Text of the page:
• containers/storage – Library used for managing layers and creating root file-systems for the containers in a pod.
  • containers/image – Library is used for pulling images from registries.
  • networking (CNI) – Used for setting up networking for the pods. Flannel, Weave and OpenShift-SDN CNI plugins have been tested.
  • container monitoring (conmon) – Utility within CRI-O that is used to monitor the containers.
  • security is provided by several core Linux capabilities
Runtime in Kubernetes
where : OCI runtime works as low-level runtime
             High-level runtime provides inputs to OCI runtime as per OCI specs

How do Podman, CRI-O and Kata Containers relate to this ecosystem?

An OCI runtime is relatively simple. You give it the root filesystem of the container and a json file describing core properties of the container, and the runtime spins up the container and connects it to an existing network using a pre-start hook.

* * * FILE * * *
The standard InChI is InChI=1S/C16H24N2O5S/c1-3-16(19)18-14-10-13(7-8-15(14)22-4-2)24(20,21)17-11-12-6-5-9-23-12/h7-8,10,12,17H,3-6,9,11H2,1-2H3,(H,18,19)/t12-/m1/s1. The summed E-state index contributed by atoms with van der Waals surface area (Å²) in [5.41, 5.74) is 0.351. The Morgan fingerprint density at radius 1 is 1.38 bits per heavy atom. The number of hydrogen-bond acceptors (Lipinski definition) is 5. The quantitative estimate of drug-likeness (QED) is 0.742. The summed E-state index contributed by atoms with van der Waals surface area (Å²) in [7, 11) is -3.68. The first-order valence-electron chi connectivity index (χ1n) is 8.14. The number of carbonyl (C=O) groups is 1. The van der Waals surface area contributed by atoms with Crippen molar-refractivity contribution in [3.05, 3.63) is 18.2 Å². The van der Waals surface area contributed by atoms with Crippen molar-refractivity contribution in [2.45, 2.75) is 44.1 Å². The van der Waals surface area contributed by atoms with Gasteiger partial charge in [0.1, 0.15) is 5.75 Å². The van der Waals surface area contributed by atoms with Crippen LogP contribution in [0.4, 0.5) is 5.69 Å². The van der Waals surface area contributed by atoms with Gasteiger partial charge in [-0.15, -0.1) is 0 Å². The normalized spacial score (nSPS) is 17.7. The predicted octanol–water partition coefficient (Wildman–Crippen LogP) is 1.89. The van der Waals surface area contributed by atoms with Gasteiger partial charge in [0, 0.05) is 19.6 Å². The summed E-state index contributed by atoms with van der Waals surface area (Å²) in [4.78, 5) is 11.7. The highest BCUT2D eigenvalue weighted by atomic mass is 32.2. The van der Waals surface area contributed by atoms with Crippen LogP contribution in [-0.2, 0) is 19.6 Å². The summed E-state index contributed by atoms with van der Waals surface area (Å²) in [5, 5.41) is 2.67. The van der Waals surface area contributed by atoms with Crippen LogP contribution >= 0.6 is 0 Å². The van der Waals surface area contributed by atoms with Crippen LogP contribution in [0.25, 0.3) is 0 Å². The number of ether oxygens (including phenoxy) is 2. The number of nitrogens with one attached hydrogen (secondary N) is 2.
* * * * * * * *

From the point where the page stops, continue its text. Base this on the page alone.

Listed actions below are the job of a high-level container runtime. On top of this, the high-level container runtime implements the CRI so that Kubernetes has an easy way to drive the runtime.
  •     Actually creating the network of a container.
  •     Managing container images.
  •     Preparing the environment of a container.
  •     Managing local/persistent storage.
runc is the default for most tools such as Docker and Podman.

What CRI-O isn’t:

Building images, for example, is out of scope for CRI-O and that’s left to tools like Docker’s build command, Buildah, or OpenShift’s Source-to-Image (S2I). Once an image is built, CRI-O will happily consume it, but the building of images is left to other tools.
What is Podman?